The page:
Sunday, April 2, 2023

Rabbit Holes With Randy - The LearnForeverLearn Family Tree

One of the many shallow rabbit holes I've been down recently was stimulated by the San Diego Genealogical Society (SDGS) DNA Interest Group presentation by Kathy Fernandes on this past Saturday.  She discussed DNA third-party tools, and one of them was the Exploring Family Trees site on  I have used it before but not in recent years.

On the site, the user can upload a GEDCOM file to see a graphical representation of their known ancestors (but not siblings of their ancestors).  I created a relatively small family tree with all of my ancestors up to 15 generations back from myself in RootsMagic 9. There were 2,459 known ancestors in my 15 generations, which goes back on some lines to the 1400s, mainly in the British Isles. 

Here is my family tree created by LearnForeverLearn:

On the graph, the years are on the right and left axes.  I am the solo dot at the bottom of the screen.  The small dots on the map mark the birth year of each ancestor.  Pink circles and lines map female ancestors and blue circles and lines map male ancestors.  The lines from each ancestor link back in time to the parents of each circle if they are known.  My mother and her ancestors are on the left side of the chart and my father's ancestors are on the right side of the chart.

The user can zoom in using their mouse wheel, and drag the image up-down and right-left.  The user can run their mouse over a dot and see information about that ancestor.  For example, I ran my mouse over my ancestor Sarah Clarke (1650-1704) of Medfield, Massachusetts:

The yellow box tells me that Sarah is both my 7th great-grandmother and my 8th great-grandmother because she has two children that are my ancestors.  The two lines down the chart are heavier lines than the other lines.  The two lines to Sarah above her dot show the two lines to her parents.  Her parents are my ancestor through four of their children, one on my mother's side and three on my father's side.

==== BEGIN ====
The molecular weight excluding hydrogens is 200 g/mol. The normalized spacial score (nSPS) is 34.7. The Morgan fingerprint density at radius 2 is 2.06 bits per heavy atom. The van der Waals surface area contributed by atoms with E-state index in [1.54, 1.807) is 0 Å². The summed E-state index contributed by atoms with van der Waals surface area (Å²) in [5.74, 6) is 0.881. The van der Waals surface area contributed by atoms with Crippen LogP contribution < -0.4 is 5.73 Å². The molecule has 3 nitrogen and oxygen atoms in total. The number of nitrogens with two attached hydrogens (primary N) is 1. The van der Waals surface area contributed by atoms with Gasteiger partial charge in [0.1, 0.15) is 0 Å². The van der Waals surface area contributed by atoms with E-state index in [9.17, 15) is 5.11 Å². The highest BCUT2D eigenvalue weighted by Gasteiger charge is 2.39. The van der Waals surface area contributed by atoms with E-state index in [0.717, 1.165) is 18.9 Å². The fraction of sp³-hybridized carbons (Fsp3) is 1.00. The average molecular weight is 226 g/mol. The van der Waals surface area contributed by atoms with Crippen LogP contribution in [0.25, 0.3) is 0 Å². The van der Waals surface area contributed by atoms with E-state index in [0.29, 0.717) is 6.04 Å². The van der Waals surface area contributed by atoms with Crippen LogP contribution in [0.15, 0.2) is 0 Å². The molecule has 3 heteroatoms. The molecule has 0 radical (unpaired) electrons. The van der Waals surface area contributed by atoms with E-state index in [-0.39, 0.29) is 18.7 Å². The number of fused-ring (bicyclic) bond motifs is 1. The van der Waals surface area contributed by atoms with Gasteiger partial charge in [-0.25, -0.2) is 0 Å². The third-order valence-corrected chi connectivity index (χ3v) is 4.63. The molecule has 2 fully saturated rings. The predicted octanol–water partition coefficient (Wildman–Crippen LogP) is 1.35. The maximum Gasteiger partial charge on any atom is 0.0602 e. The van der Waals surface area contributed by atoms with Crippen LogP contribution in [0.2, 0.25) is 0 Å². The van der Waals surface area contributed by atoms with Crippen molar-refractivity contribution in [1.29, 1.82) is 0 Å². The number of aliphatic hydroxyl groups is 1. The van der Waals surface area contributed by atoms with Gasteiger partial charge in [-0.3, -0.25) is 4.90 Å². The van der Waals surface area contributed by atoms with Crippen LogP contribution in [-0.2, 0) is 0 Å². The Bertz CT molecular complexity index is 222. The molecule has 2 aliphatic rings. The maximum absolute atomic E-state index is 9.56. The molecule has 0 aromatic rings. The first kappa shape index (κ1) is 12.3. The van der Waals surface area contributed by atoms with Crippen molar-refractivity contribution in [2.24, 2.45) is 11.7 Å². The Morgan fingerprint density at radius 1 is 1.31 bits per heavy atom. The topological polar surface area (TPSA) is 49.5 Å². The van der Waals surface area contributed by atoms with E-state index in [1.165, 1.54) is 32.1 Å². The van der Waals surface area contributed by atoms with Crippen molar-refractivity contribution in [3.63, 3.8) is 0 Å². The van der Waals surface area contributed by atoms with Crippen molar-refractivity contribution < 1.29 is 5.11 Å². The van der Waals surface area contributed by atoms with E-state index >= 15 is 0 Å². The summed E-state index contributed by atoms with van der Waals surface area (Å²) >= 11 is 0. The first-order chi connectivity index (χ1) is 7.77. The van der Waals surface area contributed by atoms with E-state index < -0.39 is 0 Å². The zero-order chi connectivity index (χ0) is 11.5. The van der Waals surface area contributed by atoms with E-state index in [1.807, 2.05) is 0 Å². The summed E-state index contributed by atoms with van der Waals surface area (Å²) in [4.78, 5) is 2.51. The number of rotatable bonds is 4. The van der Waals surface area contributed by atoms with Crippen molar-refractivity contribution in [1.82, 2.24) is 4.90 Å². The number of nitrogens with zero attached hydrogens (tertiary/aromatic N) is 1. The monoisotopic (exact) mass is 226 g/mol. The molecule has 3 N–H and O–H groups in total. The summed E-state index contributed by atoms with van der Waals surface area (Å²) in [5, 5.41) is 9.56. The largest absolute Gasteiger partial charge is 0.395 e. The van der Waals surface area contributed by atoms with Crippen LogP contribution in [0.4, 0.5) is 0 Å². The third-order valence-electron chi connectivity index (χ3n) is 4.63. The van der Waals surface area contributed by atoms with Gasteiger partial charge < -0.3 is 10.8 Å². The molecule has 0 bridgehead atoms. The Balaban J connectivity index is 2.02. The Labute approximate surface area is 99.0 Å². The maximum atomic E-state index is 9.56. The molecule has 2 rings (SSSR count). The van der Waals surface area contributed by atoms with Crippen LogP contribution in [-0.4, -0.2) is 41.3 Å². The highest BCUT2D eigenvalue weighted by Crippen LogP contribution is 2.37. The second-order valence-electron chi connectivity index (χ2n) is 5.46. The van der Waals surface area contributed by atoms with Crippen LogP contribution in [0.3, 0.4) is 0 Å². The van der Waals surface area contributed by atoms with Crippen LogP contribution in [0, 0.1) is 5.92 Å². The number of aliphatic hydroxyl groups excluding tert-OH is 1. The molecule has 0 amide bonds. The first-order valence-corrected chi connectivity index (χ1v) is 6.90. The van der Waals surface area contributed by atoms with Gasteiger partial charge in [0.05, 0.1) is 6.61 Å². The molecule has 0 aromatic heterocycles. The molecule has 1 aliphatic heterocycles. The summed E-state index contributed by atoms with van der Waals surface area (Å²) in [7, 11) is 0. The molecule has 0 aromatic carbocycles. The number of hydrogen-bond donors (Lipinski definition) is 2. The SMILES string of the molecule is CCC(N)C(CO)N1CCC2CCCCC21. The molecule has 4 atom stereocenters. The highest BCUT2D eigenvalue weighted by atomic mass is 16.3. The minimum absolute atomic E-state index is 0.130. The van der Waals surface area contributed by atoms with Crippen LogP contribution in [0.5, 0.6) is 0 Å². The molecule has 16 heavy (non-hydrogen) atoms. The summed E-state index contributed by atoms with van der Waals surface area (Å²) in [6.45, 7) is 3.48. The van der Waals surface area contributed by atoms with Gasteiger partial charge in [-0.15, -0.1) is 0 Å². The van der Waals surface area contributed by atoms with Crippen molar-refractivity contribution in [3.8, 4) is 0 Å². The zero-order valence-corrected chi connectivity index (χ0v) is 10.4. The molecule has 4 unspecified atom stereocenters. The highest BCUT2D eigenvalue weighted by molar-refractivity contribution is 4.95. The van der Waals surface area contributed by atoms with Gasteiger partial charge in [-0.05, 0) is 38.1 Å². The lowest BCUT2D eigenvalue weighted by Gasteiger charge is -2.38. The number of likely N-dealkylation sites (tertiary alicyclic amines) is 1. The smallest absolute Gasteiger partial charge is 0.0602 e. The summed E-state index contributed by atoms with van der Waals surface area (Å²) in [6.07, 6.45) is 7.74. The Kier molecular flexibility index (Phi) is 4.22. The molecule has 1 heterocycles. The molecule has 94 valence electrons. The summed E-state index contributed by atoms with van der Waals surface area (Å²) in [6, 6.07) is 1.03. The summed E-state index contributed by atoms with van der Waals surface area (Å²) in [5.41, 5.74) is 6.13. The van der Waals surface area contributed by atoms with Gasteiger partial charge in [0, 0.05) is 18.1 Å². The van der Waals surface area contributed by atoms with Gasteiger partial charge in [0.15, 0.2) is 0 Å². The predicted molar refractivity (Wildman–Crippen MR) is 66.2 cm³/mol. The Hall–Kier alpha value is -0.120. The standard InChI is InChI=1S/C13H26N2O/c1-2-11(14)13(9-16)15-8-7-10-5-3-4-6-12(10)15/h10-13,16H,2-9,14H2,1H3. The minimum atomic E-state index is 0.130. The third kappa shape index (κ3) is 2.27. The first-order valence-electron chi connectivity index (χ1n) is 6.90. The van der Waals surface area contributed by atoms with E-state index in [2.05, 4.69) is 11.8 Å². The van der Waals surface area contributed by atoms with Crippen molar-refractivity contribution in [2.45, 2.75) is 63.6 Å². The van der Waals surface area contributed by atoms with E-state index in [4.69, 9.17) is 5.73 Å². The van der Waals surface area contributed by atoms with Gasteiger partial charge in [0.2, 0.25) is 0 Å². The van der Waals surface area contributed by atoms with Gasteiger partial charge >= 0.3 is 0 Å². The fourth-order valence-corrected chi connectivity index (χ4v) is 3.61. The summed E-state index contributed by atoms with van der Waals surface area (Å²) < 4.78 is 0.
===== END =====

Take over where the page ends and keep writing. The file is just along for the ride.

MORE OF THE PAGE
I traced the lines from Sarah Clarke back to her parents on the chart, Joseph Clarke (1613-1684) and Alice Fenn (1619-1710) who settled in Dedham, Massachusetts.  I highlighted Joseph Clarke and can see the lines to their four children who are also my ancestors.

In general, nearly horizontal lines on the chart indicate that the parents have two or more lines to  ancestors of a later generation.  In some cases, the near-horizontal lines may connect to ancestors that are my mother's ancestors and my father's ancestors.  Most of my near-horizontal lines are between the years 1550 and 1700 because my colonial ancestors (mainly New England) had many children and lived in relatively small communities where families intermarried.

A plethora of near-horizontal lines may indicate endogamy in the ancestry.  In my tree, the ancestors connected to most of the near-horizontal lines don't have enough DNA in segments to pass down 8-12 generations to me.

This is the only way I've found to visualize ALL of my ancestors through 15 generations back in time on one page.  To see more information on each ancestor, I have to use my RootsMagic (or other family tree software tree or an online tree) database.

Unfortunately, the only way to save this family tree is to make a screen shot of it.

This was a fun rabbit hole - it took less than 5 minutes to create and then I explored it for another hour as I waited for the NCAA Final Four basketball game on Saturday.  


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